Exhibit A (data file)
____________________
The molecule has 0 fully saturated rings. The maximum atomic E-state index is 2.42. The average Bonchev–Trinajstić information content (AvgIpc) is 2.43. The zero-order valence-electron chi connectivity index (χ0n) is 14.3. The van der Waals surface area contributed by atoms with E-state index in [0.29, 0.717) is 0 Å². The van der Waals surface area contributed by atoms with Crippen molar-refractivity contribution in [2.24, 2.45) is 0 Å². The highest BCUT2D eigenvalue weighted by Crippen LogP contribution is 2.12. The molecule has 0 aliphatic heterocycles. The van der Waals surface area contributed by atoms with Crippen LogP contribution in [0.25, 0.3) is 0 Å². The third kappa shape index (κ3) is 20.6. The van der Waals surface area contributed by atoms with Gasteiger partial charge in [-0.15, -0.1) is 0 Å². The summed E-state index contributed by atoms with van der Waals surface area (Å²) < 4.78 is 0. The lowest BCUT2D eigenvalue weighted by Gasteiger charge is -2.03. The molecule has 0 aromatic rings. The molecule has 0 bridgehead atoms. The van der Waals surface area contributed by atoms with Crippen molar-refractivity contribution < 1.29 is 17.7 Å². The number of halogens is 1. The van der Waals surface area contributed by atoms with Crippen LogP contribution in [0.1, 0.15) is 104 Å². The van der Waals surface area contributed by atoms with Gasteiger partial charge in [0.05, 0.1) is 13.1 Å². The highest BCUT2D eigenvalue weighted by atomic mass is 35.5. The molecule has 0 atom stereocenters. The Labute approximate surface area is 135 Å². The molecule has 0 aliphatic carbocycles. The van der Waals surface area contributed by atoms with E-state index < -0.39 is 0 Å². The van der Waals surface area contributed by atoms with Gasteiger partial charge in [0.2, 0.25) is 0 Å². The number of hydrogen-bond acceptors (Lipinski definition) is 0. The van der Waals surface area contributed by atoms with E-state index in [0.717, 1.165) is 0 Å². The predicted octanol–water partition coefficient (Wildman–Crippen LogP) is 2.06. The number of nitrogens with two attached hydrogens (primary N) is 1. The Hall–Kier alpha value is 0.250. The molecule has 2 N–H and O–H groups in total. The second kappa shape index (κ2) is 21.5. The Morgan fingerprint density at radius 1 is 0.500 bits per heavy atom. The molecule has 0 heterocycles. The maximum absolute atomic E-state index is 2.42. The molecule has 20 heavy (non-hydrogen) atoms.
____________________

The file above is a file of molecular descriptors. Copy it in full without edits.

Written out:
The molecule has 0 fully saturated rings. The maximum atomic E-state index is 2.42. The average Bonchev–Trinajstić information content (AvgIpc) is 2.43. The zero-order valence-electron chi connectivity index (χ0n) is 14.3. The van der Waals surface area contributed by atoms with E-state index in [0.29, 0.717) is 0 Å². The van der Waals surface area contributed by atoms with Crippen molar-refractivity contribution in [2.24, 2.45) is 0 Å². The highest BCUT2D eigenvalue weighted by Crippen LogP contribution is 2.12. The molecule has 0 aliphatic heterocycles. The van der Waals surface area contributed by atoms with Crippen LogP contribution in [0.25, 0.3) is 0 Å². The third kappa shape index (κ3) is 20.6. The van der Waals surface area contributed by atoms with Gasteiger partial charge in [-0.15, -0.1) is 0 Å². The summed E-state index contributed by atoms with van der Waals surface area (Å²) < 4.78 is 0. The lowest BCUT2D eigenvalue weighted by Gasteiger charge is -2.03. The molecule has 0 aromatic rings. The molecule has 0 bridgehead atoms. The van der Waals surface area contributed by atoms with Crippen molar-refractivity contribution < 1.29 is 17.7 Å². The number of halogens is 1. The van der Waals surface area contributed by atoms with Crippen LogP contribution in [0.1, 0.15) is 104 Å². The van der Waals surface area contributed by atoms with Gasteiger partial charge in [0.05, 0.1) is 13.1 Å². The highest BCUT2D eigenvalue weighted by atomic mass is 35.5. The molecule has 0 atom stereocenters. The Labute approximate surface area is 135 Å². The molecule has 0 aliphatic carbocycles. The van der Waals surface area contributed by atoms with E-state index < -0.39 is 0 Å². The van der Waals surface area contributed by atoms with Gasteiger partial charge in [0.2, 0.25) is 0 Å². The number of hydrogen-bond acceptors (Lipinski definition) is 0. The van der Waals surface area contributed by atoms with E-state index in [0.717, 1.165) is 0 Å². The predicted octanol–water partition coefficient (Wildman–Crippen LogP) is 2.06. The number of nitrogens with two attached hydrogens (primary N) is 1. The Hall–Kier alpha value is 0.250. The molecule has 2 N–H and O–H groups in total. The second kappa shape index (κ2) is 21.5. The Morgan fingerprint density at radius 1 is 0.500 bits per heavy atom. The molecule has 0 heterocycles. The maximum absolute atomic E-state index is 2.42. The molecule has 20 heavy (non-hydrogen) atoms.